“The Pentagon has now told the public, for the first time, precisely how many nuclear weapons the United States has in its arsenal: 5,113. That is exactlyMaybe. Maybe not. But you sure couldn’t rationally arrive at such a conclusion based upon their OpEd (see link in header) or the original scholarship the OpEd is based upon. The OpEd is a necessarily light on facts due to column space. There is no excuse for the same of its source document, and to my thinking, it damns the OpEd's assertions on the face of it. I find much of the original paper... ahh.., let's just say 'problematic'. What follows are the most serious faults I find with the authors’ writings.
4,802 more than we need.”
First problem: they carefully cherry-picked their sources. They cite some former military authorities without providing evidence that these source’s opinions are common much less in the majority. They cite “Alian [sic] Enthoven” of all people on this subject. Alain Enthoven played a critical role in the rise of modeling and simulation in defense policy development and is also a once-renowned economist, DoD budgeteer and former Deputy Assistant Secretary of Defense. Unfortunately for Dr. Enthoven, he is also a man who had his “Analytical A**” handed to him at least once on nuclear force structure issues by Glenn A Kent. One cannot discern with certainty if our subject scholars were aware of this, but one would think that if they were, they would also have known that the reason the Nuclear Triad survived to present day is based upon sound logic. Hint: It has nothing to do with their simplistic discounting of the Triad which was expressed as follows in the source paper:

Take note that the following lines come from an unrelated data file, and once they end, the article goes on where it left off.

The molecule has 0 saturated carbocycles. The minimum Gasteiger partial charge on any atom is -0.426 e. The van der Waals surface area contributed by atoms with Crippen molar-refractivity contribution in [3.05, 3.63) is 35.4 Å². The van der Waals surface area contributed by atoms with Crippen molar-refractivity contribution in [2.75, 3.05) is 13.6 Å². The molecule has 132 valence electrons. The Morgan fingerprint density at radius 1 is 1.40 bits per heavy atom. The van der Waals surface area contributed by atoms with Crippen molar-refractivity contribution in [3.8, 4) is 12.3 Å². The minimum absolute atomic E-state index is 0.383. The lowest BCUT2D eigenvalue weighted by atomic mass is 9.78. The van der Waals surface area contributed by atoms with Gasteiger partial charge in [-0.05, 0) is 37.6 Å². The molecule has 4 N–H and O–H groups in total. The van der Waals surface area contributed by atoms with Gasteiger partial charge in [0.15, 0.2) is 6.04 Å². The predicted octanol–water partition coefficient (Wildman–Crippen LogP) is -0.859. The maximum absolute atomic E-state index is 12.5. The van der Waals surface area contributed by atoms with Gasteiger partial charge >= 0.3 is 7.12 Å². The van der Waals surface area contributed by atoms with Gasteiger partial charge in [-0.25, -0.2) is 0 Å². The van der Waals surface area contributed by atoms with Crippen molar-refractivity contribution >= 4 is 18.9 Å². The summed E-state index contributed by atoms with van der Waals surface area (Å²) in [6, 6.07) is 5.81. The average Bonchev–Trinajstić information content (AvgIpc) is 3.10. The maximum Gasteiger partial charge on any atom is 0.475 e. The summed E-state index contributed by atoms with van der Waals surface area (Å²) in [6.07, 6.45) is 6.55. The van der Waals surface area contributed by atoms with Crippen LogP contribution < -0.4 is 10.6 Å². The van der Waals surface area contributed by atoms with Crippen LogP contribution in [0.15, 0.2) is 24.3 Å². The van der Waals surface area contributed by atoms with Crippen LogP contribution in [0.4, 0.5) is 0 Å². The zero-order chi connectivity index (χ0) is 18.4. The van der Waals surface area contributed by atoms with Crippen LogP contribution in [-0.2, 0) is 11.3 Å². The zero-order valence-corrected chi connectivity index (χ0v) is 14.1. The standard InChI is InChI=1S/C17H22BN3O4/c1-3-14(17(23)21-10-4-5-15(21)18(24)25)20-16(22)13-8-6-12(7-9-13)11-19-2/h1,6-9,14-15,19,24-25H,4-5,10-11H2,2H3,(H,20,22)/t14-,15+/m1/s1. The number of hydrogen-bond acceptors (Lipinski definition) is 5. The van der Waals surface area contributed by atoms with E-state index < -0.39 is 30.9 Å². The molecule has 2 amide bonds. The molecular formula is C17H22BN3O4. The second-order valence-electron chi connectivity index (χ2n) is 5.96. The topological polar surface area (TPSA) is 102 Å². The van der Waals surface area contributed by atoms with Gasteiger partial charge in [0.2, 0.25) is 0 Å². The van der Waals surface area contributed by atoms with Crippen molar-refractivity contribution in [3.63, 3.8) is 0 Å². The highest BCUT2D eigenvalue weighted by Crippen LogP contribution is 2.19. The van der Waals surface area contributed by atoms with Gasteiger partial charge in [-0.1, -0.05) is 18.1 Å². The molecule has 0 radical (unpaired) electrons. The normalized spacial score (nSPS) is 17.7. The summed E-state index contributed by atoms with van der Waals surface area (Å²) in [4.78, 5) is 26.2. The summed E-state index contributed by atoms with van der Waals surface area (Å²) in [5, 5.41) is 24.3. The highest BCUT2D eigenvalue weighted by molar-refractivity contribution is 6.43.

“ The second criticism has to do with the future of the triad, which was the fulcrum of deterrence throughout the Cold War. Some might argue that the triad was effective and its redundancy and flexibility shored up international stability and helped keep the Cold War cold. It is, however, important to recall that the Soviets had no such operational concept. They relied heavily, almost exclusively, on missiles and still managed to deter the United States. If one accepts the basic idea that it is the political value of nuclear weapons that matters, the method of delivery is immaterial.”Ahhh,,,the infamous 'some' who 'say'. It was on the very issue of a determining whether future defense would be based upon a Triad or a Diad (doing away with the manned bomber), that Kent’s analyses washed away Enthoven’s:
“In preference to Dr. Enthoven’s highly simplified approach, which was built entirely around [our] cost, I proposed a more-sophisticated approach. I proposed that we analyze how many targets of the 1,200 would be destroyed under different strategies on both sides, still assuming that SRAMs were 1.5 times as expensive as RVs and further assuming that the Soviets would have to pay the same cost in defenses to defend a target either against an RV or a SRAM.In the same manner as Dr. Enthoven, the authors of the paper and OpEd have opened an issue ‘without thinking it through’.
However, the Soviet Union would have to decide whether to deploy interceptors designed to defeat RVs or interceptors to defeat SRAMs; the same interceptor could not do both jobs.
This more-sophisticated approach turned the tables on the analysis by Dr. Enthoven. He had introduced the concept of a nationwide Soviet defense, thinking it would make his argument more persuasive. But he had not reflected that the Soviets would have to build very different systems to defend against ballistic missiles (RVs) as opposed to rockets (SRAMs) delivered by bombers. Neither had he considered the effects of different strategic choices on both sides. In other words, he had opened the issue of Soviet defenses without thinking it through.”
-text in brackets mine.